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How AI at the Edge Is Defining Next-Generation Hardware Platforms

How AI at the Edge Is Defining Next-Generation Hardware Platforms
In preparation for DesignCon 2020, here's a look at some of the latest research being done on AI inference at the edge.

The Center for Advanced Electronics through Machine Learning (CAEML) has been very active in the newly-established machine learning track at DesignCon, helping to present many quality papers from the hardware design community.

Celebrating its third anniversary this year, CAEML has been at the forefront of machine learning and its applications in hardware and electronic design. Much of the center's research has direct applications in the area of hardware and device management through machine-learned inference – from proactive hardware failure predictions, to complex performance modeling through surrogate models, to high dimensional time series prediction for resource forecasting.

This article will take a look at some of the results of this research and its applications for AI-defined, next-generation hardware platforms.

IoT Is Demanding AI at the Edge

There has been an explosive growth of Internet of Things (IoT) devices in recent years. Analysts at Gartner predict the IoT will produce about $2 trillion US in economic benefit in the next five to 10 years. Managing so many devices becomes a major challenge. And to that effect, the International Electrotechnical Commission (IEC) has come up with a three-tier framework to manage IoT devices: enterprise, platform, and edge.

Of the three tiers, managing IoT at the edge tier has become one of the hottest topics in recent years. As seen in Figure 1, the initial generation of IoT management was cloud-centric, where sensor data were collected from the field, then processed and analyzed at the enterprise or platform tier. However, a tremendous amount of data needs to flow back to the cloud and a huge amount of data processing power is needed to structure and analyze it.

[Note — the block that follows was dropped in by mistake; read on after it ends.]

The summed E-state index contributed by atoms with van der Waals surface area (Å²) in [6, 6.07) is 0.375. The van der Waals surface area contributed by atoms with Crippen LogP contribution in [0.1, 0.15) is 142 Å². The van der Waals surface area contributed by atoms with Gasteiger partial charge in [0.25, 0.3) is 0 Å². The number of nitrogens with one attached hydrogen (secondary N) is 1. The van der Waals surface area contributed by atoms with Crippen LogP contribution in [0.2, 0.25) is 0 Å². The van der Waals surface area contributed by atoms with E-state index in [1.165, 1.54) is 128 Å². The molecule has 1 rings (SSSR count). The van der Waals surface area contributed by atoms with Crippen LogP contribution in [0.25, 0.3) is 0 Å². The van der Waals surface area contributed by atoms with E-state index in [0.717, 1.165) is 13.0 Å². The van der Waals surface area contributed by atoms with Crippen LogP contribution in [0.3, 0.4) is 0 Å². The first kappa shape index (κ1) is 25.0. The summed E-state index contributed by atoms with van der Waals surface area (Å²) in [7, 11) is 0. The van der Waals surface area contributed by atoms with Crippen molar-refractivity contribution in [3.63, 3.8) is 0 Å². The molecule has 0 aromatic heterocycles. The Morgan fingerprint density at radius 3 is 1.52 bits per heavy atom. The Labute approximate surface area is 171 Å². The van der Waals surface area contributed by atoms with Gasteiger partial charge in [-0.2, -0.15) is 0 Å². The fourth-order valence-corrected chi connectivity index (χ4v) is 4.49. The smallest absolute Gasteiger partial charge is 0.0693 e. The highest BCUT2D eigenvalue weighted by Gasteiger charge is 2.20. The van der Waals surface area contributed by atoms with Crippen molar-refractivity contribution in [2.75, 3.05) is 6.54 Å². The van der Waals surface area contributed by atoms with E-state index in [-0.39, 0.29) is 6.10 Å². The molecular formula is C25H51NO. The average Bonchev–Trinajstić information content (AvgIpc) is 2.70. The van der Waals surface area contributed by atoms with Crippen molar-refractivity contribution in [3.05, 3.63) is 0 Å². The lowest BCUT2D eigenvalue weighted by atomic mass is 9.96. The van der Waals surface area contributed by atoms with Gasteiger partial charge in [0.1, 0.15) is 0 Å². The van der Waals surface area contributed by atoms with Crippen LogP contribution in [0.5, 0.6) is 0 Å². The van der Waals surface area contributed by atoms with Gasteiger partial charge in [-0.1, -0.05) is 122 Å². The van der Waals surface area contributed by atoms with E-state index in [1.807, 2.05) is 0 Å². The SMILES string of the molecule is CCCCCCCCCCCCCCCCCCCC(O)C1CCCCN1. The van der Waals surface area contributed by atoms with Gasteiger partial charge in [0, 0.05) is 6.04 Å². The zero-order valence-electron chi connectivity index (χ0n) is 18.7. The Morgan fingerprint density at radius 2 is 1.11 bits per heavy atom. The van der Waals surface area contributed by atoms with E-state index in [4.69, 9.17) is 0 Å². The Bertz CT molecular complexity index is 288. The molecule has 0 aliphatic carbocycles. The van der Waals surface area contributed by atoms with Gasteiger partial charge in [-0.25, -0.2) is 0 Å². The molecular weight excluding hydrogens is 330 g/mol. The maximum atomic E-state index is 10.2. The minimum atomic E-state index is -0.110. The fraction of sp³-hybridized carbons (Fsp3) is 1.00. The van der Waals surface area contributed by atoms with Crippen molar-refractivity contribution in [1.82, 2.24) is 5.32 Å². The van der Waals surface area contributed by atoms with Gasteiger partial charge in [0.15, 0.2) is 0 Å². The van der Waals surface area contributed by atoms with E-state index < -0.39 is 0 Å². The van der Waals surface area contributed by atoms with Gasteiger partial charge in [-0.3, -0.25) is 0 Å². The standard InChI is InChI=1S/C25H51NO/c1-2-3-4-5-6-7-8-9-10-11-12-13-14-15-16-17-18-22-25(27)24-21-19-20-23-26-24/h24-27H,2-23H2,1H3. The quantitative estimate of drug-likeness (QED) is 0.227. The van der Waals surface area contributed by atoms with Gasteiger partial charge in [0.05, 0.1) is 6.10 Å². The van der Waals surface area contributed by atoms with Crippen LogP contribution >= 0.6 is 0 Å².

Figure 1: The three-tier IoT management framework.

Advances in artificial intelligence (AI), combined with availability of various field sensor data, allows for intelligent IoT management using AI at the edge. When inference happens at the edge, the net traffic flowing back to the cloud is greatly reduced, while the response time for IoT devices will be cut to a minimum since management decisions will be available on premise (or on-prem), close to the devices.

Figure 2: Cloud-based IoT management.

A good amount of research has been done in the area of AI inference at the edge to support IoT devices. The bulk big data collection of sensor data and training of AI engines can be done at the enterprise or platform tier and the resulting AI models can be downloaded into the edge tier and intelligent management through inference of sensor data.

A variety of scaled-down AI hardware, such as GPUs, vector processors, and FPGAs, has been proposed to provide the efficient and cost-effective inference at the edge. This is possible because typical IoT functions are relatively simple and repetitive. A well-trained model can be easily fitted into a simple inference engine and perform the necessary tasks.

Figure 3: IoT management using edge inference.

Small, Medium, and Deep Learning Models for Edge-based AI

It is easy to assume the edge tier approach with simple GPU inference hardware for IoT can be scaled up for more complex hardware system such as compute server, storage, or network system management. However, upon close examination of the applications for complex hardware system management, the answer is not that simple. We can roughly divide the challenges for complex hardware system management at the edge into three groups: small learning; medium learning; and deep learning models.